International Tax

Taxation of Foreign Entertainers and Sportsmen (Portfolio 6442-1st)

  • This Bloomberg Tax Portfolio analyzes the U.S. Income tax laws applicable to nonresident alien artists, performing artists, entertainers, and athletes who derive income from U.S. sources, either relating to performances in the United States or rights extending to intellectual property rights in the United States.


This Portfolio reviews the regular rules of federal taxation that generally apply to foreign artists, performing artists, entertainers, and athletes. Some special rules of law or application apply, however, for particular situations and as necessary for the peculiar circumstances of works of art, single performances, and the numerous other special instances that arise for individuals and entities working in the areas of the visual and performing arts and sports. In addition, implications of U.S. domestic tax law rules to performers organized in the legal form of corporations are discussed.

Once non-residency is established, the type of income generated by the foreign performer has to be characterized. Such characterization will determine the applicable source of income rule and thus ultimately whether the foreign performer is taxable on the income in question in the United States. In broad terms, performers’ income may be characterized as income from the performance of services, royalties for the right to broadcast the performances, or from the sale of personal property.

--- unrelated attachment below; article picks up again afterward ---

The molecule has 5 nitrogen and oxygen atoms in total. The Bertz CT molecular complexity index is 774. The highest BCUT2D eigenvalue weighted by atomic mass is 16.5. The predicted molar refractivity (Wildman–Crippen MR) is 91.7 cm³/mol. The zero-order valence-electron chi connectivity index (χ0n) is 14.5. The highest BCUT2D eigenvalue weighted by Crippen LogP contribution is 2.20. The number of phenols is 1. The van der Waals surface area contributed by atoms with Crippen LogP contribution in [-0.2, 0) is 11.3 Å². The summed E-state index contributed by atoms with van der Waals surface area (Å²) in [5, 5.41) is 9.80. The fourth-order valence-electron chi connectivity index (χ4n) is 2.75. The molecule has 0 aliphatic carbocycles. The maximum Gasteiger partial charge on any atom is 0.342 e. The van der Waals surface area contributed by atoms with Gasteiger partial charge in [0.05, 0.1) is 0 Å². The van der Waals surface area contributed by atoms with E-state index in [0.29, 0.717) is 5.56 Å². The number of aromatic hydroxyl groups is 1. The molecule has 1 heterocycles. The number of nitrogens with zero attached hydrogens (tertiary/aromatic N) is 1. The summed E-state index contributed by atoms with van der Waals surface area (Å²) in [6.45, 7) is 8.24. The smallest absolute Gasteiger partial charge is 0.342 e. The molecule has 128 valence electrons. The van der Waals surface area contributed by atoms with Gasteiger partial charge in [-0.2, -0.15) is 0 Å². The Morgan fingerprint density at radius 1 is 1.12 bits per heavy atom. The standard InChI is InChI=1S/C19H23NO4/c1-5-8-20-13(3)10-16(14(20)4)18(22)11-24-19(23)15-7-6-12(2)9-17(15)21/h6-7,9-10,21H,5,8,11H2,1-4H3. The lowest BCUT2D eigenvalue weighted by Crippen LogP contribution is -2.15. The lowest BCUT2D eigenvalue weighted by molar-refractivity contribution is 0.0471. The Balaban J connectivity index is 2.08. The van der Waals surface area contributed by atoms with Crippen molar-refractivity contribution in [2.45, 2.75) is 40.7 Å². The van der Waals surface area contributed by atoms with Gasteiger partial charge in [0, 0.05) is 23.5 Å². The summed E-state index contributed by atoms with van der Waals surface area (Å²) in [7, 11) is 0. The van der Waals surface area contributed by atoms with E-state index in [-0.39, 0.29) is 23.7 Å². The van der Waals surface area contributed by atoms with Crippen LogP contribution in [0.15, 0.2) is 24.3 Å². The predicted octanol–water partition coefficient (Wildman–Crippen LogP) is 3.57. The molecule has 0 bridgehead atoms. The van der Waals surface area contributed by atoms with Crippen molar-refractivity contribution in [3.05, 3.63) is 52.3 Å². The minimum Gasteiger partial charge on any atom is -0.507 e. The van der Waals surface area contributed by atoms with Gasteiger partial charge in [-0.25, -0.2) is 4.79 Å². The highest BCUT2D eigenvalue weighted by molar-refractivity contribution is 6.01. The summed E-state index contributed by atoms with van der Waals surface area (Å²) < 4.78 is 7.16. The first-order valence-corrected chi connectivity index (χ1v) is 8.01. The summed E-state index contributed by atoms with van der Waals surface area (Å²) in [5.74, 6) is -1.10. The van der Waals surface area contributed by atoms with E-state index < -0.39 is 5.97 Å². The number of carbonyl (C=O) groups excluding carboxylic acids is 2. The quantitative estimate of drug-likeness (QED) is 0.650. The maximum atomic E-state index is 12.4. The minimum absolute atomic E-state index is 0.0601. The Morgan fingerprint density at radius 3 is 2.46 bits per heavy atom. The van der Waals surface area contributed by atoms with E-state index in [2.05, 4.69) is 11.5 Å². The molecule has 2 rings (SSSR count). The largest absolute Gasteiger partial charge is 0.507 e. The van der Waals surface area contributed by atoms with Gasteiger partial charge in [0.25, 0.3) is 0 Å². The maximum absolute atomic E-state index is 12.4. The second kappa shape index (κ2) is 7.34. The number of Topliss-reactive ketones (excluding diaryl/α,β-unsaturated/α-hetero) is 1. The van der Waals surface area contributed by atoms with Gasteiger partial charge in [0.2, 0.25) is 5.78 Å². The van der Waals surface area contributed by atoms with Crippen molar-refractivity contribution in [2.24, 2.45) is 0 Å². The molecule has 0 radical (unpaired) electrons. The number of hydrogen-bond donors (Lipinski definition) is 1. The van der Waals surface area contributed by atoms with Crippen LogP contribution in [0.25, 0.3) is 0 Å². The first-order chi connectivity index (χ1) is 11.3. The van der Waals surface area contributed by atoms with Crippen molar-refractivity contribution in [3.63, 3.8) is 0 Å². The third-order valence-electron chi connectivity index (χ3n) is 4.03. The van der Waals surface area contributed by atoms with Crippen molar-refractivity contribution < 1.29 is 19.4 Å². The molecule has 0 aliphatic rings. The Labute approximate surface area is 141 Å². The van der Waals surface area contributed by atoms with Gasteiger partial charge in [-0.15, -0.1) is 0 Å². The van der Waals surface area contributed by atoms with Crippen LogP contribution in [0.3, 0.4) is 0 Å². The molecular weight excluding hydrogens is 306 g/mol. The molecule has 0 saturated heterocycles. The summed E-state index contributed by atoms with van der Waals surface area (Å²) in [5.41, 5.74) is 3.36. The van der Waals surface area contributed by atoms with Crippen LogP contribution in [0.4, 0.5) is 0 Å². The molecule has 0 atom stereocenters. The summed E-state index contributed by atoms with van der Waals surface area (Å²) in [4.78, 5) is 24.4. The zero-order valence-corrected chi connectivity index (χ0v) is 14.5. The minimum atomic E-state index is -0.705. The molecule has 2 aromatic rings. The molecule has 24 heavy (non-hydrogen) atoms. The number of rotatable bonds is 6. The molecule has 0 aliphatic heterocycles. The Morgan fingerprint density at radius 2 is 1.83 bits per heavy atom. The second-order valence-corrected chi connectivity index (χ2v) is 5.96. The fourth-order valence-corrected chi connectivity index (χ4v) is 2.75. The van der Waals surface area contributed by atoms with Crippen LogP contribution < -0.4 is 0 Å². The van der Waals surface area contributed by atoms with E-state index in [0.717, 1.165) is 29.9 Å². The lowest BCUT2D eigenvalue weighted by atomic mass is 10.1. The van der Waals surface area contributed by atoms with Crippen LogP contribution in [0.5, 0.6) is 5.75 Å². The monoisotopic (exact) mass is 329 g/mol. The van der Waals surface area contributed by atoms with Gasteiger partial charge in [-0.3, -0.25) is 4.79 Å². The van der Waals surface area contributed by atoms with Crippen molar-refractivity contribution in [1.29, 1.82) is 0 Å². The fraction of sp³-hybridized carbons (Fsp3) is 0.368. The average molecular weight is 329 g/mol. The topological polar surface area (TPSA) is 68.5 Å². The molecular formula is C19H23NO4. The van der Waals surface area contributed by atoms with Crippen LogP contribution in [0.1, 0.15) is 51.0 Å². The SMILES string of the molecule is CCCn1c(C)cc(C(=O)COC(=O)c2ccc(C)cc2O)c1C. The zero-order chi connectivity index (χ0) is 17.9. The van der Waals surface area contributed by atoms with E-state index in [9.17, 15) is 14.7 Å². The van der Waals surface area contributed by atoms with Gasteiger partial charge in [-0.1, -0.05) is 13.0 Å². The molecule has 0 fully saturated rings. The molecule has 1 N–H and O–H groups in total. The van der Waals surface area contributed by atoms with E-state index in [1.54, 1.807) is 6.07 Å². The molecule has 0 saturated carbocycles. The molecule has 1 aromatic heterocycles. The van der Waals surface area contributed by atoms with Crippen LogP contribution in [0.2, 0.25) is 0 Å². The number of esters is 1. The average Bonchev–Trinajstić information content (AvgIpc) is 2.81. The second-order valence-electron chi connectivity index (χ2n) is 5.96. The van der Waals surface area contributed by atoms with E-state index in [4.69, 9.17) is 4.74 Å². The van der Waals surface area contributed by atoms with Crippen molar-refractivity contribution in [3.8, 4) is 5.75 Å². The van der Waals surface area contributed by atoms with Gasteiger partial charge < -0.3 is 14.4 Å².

Domestic U.S. tax rules are overlaid by provisions under an applicable income tax treaty entered into by the United States with the foreign performer’s country of residence that may limit or eliminate the United States’ right of taxation. While treaties typically afford a more favorable array of rules to non-resident persons’ income in the source state, performers are generally subjected to a stricter regime under the Entertainers and Sportsmen article under treaties.

Table of Contents

I. Introduction
II. U.S. Federal Income Taxation: Artists and Athletes Under U.S. Domestic Tax Law
III. U.S. Model Treaty and Technical Explanations, OECD Model Convention and Commentary — Entertainers / Sportsmen
IV. Compliance — U.S. Filing and Reporting Requirements
Beate Erwin
Beate Erwin
Erwin Law Firm
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